The cave homes of Almeria

Almeria is both a province and a city in Spain sandwiched between Granada and Murcia. On the inland side you can find Little Hollywood and Yucca City near Tabernas, both sets of numerous spaghetti westerns like Fistful of Dollars.

Though the inland part of Almeria is hot and dry, more of it is hot and wet enough to make Almeria among the most productive agricultural areas in Europe. And the most important and productive solar energy plant in Europe is also located nearby. With 3100 hours annually, Almeria may be the sunniest place in Europe.

The once-unknown beaches are growing into Europe’s most popular, but you should not neglect the thermal waters of Alhama de Almeria and Sierra Alhamilla; they’ve been used as baths since Romans held sway here.

The City of Almeria is at the base of a mountain crowned by the Alcazaba, an ancient Moorish fortress containing three walled enclosures. In the Alcazaba, you’ll find the remains of a mosque that the Catholic kings of Spain later converted into a chapel. And from this high vantage, you’ll have a marvelous view of the cave quarter, Barrio de la Chanca, where unique cave houses are still inhabited by the citizens of Almeria. The city was terrorized in the 1500s by Turkish and North African pirates like Barbarosa, and even the old cathedral from this time used to be fortified with cannon.

Almeria also holds attractions like museums and some very unique dishes specific to the region.

The magnificent Alcazaba, dominating the hilltop over the city, have some of the best views in Andalucia, and was built to hold 20,000 men. It has about a mile of walls enclosing 18 acres. The area that dates back the furthest today is a formal garden. In the second section, a hermitage built by Catholic kings after the Moors were defeated and a reconstructed Moorish house can be visited, as well as the ruins of a mosque, baths, and aljibes, or water-storage units. The third area was organized around a parade ground, and the towers you’ll find attached to it afford a perfect view of Almeria’s harbor.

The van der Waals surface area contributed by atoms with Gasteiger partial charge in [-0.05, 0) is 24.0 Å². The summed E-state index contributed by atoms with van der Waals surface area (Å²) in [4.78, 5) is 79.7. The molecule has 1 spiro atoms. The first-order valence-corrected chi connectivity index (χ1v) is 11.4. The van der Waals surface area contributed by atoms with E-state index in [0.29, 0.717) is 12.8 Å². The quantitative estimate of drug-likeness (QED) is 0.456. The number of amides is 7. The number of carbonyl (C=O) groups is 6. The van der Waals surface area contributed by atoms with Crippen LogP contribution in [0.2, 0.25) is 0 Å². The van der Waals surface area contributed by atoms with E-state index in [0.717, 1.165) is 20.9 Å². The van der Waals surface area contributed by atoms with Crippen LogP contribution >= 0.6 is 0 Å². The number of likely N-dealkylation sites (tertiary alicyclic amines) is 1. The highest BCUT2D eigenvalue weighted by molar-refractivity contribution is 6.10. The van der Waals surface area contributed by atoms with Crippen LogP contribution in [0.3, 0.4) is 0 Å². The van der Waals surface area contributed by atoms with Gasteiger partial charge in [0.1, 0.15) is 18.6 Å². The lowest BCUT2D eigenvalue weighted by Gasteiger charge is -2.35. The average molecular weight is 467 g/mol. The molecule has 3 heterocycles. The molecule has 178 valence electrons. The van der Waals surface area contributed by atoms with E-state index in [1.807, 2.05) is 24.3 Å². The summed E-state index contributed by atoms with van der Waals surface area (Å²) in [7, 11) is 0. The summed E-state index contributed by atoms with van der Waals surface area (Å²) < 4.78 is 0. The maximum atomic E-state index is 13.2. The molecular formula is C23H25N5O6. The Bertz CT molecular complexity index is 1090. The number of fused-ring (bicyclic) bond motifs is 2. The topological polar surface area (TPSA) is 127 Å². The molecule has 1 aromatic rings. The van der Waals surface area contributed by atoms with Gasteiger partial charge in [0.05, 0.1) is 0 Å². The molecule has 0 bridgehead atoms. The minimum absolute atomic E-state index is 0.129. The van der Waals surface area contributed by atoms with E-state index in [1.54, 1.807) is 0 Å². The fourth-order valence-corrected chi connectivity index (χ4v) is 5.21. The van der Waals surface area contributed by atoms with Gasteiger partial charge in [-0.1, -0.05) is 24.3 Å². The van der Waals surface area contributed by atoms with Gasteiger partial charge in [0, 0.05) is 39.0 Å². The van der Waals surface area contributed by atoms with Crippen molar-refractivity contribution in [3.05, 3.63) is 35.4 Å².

Be certain to pick up a guide when you go through the gate. Entrance is free to anyone holding a EU passport. It’s not open on Mondays, or on Christmas or New Years Day.

You should also visit the Cathedral of Almeria, begun in 1524 when the old cathedral was destroyed by the 1522 earthquake. Its architecture is a blend of Gothic and Renaissance, and it looks almost like a fortress, partly due to having to defend against pirate raids. Inside, you’ll find a traditional Gothic ribbed ceiling, and the marble in its baroque and neoclassical trim is quarried locally.

The Almeria Museum contains objects discovered by a mining engineer, Louis Siret. You’ll also find the Sala de Prehistoria, with exhibits from the Los Millares site, and the Sala de Historia Antiqua, with Roman and Iberian collections.

Where to Stay
The Hostal-Residencia Americana is simple and clean, and quite reasonably priced. If you prefer to stay somewhere more historic, try the Hostal Universal, with shared bathrooms in some of the rooms, but built in a small mansion that is decorated beautifully. The Hotel Torreluz III is a more upscale place to stay, and is located in the heart of Almeria.

Where to Eat
Gurullos (a pasta stew), trigon (a pork, wheat, beans, and herbs stew), gachas (clam stew with hot spices), and escabeche e sardines (sardines in hot sauce) are specialties of Almeria. You’ll find vegetables here to be almost invariably the freshest; Almeria is an agricultural center.

Most restaurants here are excellent. For a wide selection, look around the Puerta de Purchena part of the Paseo de Almeria.

Map of Almeria in Spain